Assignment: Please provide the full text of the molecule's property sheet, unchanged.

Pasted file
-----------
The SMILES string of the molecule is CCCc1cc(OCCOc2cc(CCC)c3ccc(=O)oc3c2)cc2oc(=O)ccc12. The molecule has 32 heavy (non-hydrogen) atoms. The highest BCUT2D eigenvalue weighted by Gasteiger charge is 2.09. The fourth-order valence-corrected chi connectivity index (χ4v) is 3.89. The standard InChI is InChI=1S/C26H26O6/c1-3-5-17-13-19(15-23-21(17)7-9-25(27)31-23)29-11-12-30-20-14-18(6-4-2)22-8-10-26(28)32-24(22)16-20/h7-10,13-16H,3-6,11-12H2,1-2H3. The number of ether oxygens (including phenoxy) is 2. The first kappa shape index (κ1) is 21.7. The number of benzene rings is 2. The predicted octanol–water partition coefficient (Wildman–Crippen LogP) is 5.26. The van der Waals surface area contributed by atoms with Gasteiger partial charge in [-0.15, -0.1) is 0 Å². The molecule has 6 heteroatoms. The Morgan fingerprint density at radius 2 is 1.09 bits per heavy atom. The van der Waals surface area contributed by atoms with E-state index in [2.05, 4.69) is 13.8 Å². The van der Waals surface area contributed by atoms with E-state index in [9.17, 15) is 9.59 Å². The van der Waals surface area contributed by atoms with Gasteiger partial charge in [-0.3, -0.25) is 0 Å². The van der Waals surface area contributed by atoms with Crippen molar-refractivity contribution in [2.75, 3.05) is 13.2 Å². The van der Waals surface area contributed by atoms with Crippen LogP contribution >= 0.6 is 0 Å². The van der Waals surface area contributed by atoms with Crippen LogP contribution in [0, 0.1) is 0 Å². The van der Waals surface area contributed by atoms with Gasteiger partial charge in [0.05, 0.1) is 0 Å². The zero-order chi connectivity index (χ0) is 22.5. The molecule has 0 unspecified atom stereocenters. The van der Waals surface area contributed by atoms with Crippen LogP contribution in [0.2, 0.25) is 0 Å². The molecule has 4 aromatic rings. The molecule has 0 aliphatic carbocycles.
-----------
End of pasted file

The SMILES string of the molecule is CCCc1cc(OCCOc2cc(CCC)c3ccc(=O)oc3c2)cc2oc(=O)ccc12. The molecule has 32 heavy (non-hydrogen) atoms. The highest BCUT2D eigenvalue weighted by Gasteiger charge is 2.09. The fourth-order valence-corrected chi connectivity index (χ4v) is 3.89. The standard InChI is InChI=1S/C26H26O6/c1-3-5-17-13-19(15-23-21(17)7-9-25(27)31-23)29-11-12-30-20-14-18(6-4-2)22-8-10-26(28)32-24(22)16-20/h7-10,13-16H,3-6,11-12H2,1-2H3. The number of ether oxygens (including phenoxy) is 2. The first kappa shape index (κ1) is 21.7. The number of benzene rings is 2. The predicted octanol–water partition coefficient (Wildman–Crippen LogP) is 5.26. The van der Waals surface area contributed by atoms with Gasteiger partial charge in [-0.15, -0.1) is 0 Å². The molecule has 6 heteroatoms. The Morgan fingerprint density at radius 2 is 1.09 bits per heavy atom. The van der Waals surface area contributed by atoms with E-state index in [2.05, 4.69) is 13.8 Å². The van der Waals surface area contributed by atoms with E-state index in [9.17, 15) is 9.59 Å². The van der Waals surface area contributed by atoms with Gasteiger partial charge in [-0.3, -0.25) is 0 Å². The van der Waals surface area contributed by atoms with Crippen molar-refractivity contribution in [2.75, 3.05) is 13.2 Å². The van der Waals surface area contributed by atoms with Crippen LogP contribution >= 0.6 is 0 Å². The van der Waals surface area contributed by atoms with Crippen LogP contribution in [0, 0.1) is 0 Å². The van der Waals surface area contributed by atoms with Gasteiger partial charge in [0.05, 0.1) is 0 Å². The zero-order chi connectivity index (χ0) is 22.5. The molecule has 0 unspecified atom stereocenters. The van der Waals surface area contributed by atoms with Crippen LogP contribution in [0.2, 0.25) is 0 Å². The molecule has 4 aromatic rings. The molecule has 0 aliphatic carbocycles.